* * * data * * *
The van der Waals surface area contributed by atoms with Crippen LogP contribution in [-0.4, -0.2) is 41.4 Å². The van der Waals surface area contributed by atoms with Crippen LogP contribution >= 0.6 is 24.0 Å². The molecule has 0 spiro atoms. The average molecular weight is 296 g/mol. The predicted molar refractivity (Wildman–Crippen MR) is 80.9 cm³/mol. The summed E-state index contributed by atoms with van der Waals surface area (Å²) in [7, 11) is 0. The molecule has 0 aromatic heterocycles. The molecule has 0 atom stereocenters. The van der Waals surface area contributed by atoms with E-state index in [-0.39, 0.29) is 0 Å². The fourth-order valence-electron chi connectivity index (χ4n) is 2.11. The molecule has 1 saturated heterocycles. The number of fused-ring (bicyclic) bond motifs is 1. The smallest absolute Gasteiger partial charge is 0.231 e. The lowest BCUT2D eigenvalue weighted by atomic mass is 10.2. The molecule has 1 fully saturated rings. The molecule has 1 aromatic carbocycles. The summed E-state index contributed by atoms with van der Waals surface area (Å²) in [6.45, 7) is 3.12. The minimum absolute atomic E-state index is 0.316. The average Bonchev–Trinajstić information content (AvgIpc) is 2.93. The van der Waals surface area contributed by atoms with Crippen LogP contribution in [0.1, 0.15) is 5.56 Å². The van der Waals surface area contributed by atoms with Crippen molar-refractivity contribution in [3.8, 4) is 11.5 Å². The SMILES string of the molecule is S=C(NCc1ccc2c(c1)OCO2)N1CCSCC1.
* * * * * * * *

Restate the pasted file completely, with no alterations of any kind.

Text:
The van der Waals surface area contributed by atoms with Crippen LogP contribution in [-0.4, -0.2) is 41.4 Å². The van der Waals surface area contributed by atoms with Crippen LogP contribution >= 0.6 is 24.0 Å². The molecule has 0 spiro atoms. The average molecular weight is 296 g/mol. The predicted molar refractivity (Wildman–Crippen MR) is 80.9 cm³/mol. The summed E-state index contributed by atoms with van der Waals surface area (Å²) in [7, 11) is 0. The molecule has 0 aromatic heterocycles. The molecule has 0 atom stereocenters. The van der Waals surface area contributed by atoms with E-state index in [-0.39, 0.29) is 0 Å². The fourth-order valence-electron chi connectivity index (χ4n) is 2.11. The molecule has 1 saturated heterocycles. The number of fused-ring (bicyclic) bond motifs is 1. The smallest absolute Gasteiger partial charge is 0.231 e. The lowest BCUT2D eigenvalue weighted by atomic mass is 10.2. The molecule has 1 fully saturated rings. The molecule has 1 aromatic carbocycles. The summed E-state index contributed by atoms with van der Waals surface area (Å²) in [6.45, 7) is 3.12. The minimum absolute atomic E-state index is 0.316. The average Bonchev–Trinajstić information content (AvgIpc) is 2.93. The van der Waals surface area contributed by atoms with Crippen LogP contribution in [0.1, 0.15) is 5.56 Å². The van der Waals surface area contributed by atoms with Crippen molar-refractivity contribution in [3.8, 4) is 11.5 Å². The SMILES string of the molecule is S=C(NCc1ccc2c(c1)OCO2)N1CCSCC1.